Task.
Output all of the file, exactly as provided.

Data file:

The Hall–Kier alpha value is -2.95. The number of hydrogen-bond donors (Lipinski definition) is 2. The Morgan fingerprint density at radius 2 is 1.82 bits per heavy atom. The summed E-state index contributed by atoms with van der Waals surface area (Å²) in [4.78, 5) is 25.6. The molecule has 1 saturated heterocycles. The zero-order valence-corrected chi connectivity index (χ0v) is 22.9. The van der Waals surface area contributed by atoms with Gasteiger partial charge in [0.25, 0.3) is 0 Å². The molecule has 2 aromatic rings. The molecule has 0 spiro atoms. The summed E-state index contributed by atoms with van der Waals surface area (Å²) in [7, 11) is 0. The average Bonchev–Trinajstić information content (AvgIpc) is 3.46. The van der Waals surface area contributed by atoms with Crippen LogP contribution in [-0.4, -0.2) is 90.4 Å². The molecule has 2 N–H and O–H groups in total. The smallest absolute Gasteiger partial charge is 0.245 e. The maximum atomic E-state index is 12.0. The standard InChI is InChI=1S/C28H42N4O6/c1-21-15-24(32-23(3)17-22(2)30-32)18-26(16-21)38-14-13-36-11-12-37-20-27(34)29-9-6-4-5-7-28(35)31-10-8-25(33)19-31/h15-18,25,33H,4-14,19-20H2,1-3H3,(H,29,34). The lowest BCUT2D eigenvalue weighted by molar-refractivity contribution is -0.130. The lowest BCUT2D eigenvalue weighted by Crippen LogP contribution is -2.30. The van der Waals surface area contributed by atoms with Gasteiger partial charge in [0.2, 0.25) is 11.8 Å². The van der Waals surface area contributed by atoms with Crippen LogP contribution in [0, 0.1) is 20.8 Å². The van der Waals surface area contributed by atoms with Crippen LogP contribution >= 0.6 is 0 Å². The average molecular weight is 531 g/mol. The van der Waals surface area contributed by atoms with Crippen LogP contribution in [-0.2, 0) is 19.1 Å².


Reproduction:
The Hall–Kier alpha value is -2.95. The number of hydrogen-bond donors (Lipinski definition) is 2. The Morgan fingerprint density at radius 2 is 1.82 bits per heavy atom. The summed E-state index contributed by atoms with van der Waals surface area (Å²) in [4.78, 5) is 25.6. The molecule has 1 saturated heterocycles. The zero-order valence-corrected chi connectivity index (χ0v) is 22.9. The van der Waals surface area contributed by atoms with Gasteiger partial charge in [0.25, 0.3) is 0 Å². The molecule has 2 aromatic rings. The molecule has 0 spiro atoms. The summed E-state index contributed by atoms with van der Waals surface area (Å²) in [7, 11) is 0. The average Bonchev–Trinajstić information content (AvgIpc) is 3.46. The van der Waals surface area contributed by atoms with Crippen LogP contribution in [-0.4, -0.2) is 90.4 Å². The molecule has 2 N–H and O–H groups in total. The smallest absolute Gasteiger partial charge is 0.245 e. The maximum atomic E-state index is 12.0. The standard InChI is InChI=1S/C28H42N4O6/c1-21-15-24(32-23(3)17-22(2)30-32)18-26(16-21)38-14-13-36-11-12-37-20-27(34)29-9-6-4-5-7-28(35)31-10-8-25(33)19-31/h15-18,25,33H,4-14,19-20H2,1-3H3,(H,29,34). The lowest BCUT2D eigenvalue weighted by molar-refractivity contribution is -0.130. The lowest BCUT2D eigenvalue weighted by Crippen LogP contribution is -2.30. The van der Waals surface area contributed by atoms with Gasteiger partial charge in [0.2, 0.25) is 11.8 Å². The van der Waals surface area contributed by atoms with Crippen LogP contribution in [0, 0.1) is 20.8 Å². The van der Waals surface area contributed by atoms with Crippen LogP contribution >= 0.6 is 0 Å². The average molecular weight is 531 g/mol. The van der Waals surface area contributed by atoms with Crippen LogP contribution in [-0.2, 0) is 19.1 Å².